Cassoulet

Let’s forget about confit of duck, goose fat, and all the fancy stuff. Cassoulet is about fat and beans, so today’s is done with sausages and bacon. Annoyingly, the beans need to be the dried ones, so you will have to soak them. Tinned beans would turn to mush during the cooking. Delia makes a good point that if you’re using sausages, make sure the meat content is reasonably high, as bready sausages will also collapse.

I’m using the following (feeds four with seconds and leftovers):

  • six Toulouse sausages (about 400g)
  • 250g dried haricot beans
  • an onion, a couple of carrots, and a couple of sticks of celery; all chopped up (a similar weight to the sausages)
  • four cloves of garlic, peeled and sliced
  • about 75g tasty bacon of some sort chopped into quarter inch cubes (a single vacuum pack of cubed pancetta ideal)
  • a 400g tin of chopped tomatoes, drained – if we leave the juice then it’s too tomatoey and starts to resemble high class baked beans
  • two bay leaves
  • about a teaspoon dried thyme (or half a bunch fresh)

The pot. Pick a large one that’s good for the oven and the stove top, as we’re visiting both locations.

The beans need to be soaked in a litre of cold water, overnight, after which they’ll double in mass. (St Delia mentions the idea of putting the beans in cold water in a saucepan, bringing to the boil, turning the heat off and leaving for three hours as a way to accelerate the process.)

Once that’s done, change the water, apply some heat and get them going at a vicious boil for 15 minutes. After that, reduce to a simmer, and pop them on them on the back burner, both literally and figuratively. (You’ll need the front of the stove later.)

Crank the oven up to 160ºC, putting the sausages and bacon into the pot and the pot into the oven. Keep an eye on them, turning the sausages occasionally so we get an all over tan. After about half an hour, the sausages will be done enough for our purposes, so transfer the pot to the hob, on a low heat. Also, at this point, the beans will have been simmering for about 30 minutes, leave ’em on the back burner, ready for action in a moment.

(But don’t turn off the oven.)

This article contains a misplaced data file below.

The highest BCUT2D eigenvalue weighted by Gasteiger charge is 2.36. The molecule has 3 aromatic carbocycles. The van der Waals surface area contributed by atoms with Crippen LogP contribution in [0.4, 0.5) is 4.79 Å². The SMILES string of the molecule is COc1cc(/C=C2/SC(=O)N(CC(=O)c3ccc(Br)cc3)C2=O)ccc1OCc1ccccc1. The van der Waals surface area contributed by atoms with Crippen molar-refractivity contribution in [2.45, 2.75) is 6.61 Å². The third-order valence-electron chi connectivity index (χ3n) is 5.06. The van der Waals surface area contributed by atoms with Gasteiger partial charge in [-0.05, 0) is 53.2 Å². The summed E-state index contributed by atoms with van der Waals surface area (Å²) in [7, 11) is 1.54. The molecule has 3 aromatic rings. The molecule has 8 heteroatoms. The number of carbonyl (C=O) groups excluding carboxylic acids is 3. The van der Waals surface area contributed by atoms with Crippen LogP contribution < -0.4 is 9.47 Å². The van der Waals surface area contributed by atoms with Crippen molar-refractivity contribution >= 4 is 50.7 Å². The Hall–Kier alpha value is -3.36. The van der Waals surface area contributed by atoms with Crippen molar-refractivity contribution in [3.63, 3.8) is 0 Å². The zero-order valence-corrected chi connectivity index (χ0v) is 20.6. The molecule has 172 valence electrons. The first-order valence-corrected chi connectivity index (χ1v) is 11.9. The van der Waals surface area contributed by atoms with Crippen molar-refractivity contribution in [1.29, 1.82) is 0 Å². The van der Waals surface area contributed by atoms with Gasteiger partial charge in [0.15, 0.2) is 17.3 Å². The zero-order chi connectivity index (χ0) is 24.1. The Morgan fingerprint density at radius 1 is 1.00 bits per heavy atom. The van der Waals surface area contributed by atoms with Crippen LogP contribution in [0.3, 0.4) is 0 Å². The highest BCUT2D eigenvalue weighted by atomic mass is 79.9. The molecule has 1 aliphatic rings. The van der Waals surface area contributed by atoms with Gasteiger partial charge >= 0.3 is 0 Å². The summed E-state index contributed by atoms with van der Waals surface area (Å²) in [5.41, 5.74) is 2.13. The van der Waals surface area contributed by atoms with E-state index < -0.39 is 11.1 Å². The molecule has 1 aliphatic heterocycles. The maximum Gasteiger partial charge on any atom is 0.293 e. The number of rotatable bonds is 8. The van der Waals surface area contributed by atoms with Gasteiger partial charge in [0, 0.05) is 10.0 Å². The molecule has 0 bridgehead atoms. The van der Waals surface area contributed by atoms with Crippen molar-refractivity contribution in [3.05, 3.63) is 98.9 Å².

Remove the sausages from the pot, and set to one side. Tip the veg into the pot, and gently fry in the fat that will have been exuded by the pig. After about five minutes add the garlic, and fry until translucent; about two minutes. (Best way to do this is shove the veg to one side so there’s a small exposed bit of the bottom of the pan where the garlic can fry. A splash of olive oil to assist if required.)

Deglaze with a splash of wine (white or red, or failing that some hot water) and then add the beans plus enough of the cooking liquid to almost-but-not-quite cover everything. Think runny, rather than soupy. Herbs, salt, pepper.

Return the sausages on top. I’d slice the sausages into three or four pieces each. Return to the oven for another two hours, lowering the temperature to about 140ºC. Leave the pot uncovered so the top gradually darkens and becomes sticky. Pretty much impossible to overdo, but check the liquid levels every so often, and if necessary, top up from a freshly boiled jug.

Despite every town in the south of France claiming that it (and it alone) is the Home of Cassoulet, there’s no definitive recipe. You could…

  • sprinkle some breadcrumbs on top about 30 minutes before it’s done
  • double the quantity of sausage
  • do it with pork belly cut up into two inch cubes instead of the sausages – the pork belly will need much longer – at least an hour – and a splash of water in the bottom of the pot – you might even want to do the pork belly for three hours so it totally breaks down

The Major is threatening to feed us with his cassoulet, which is a far superior product, and will feature his very own confit of duck. (I shall report back.)


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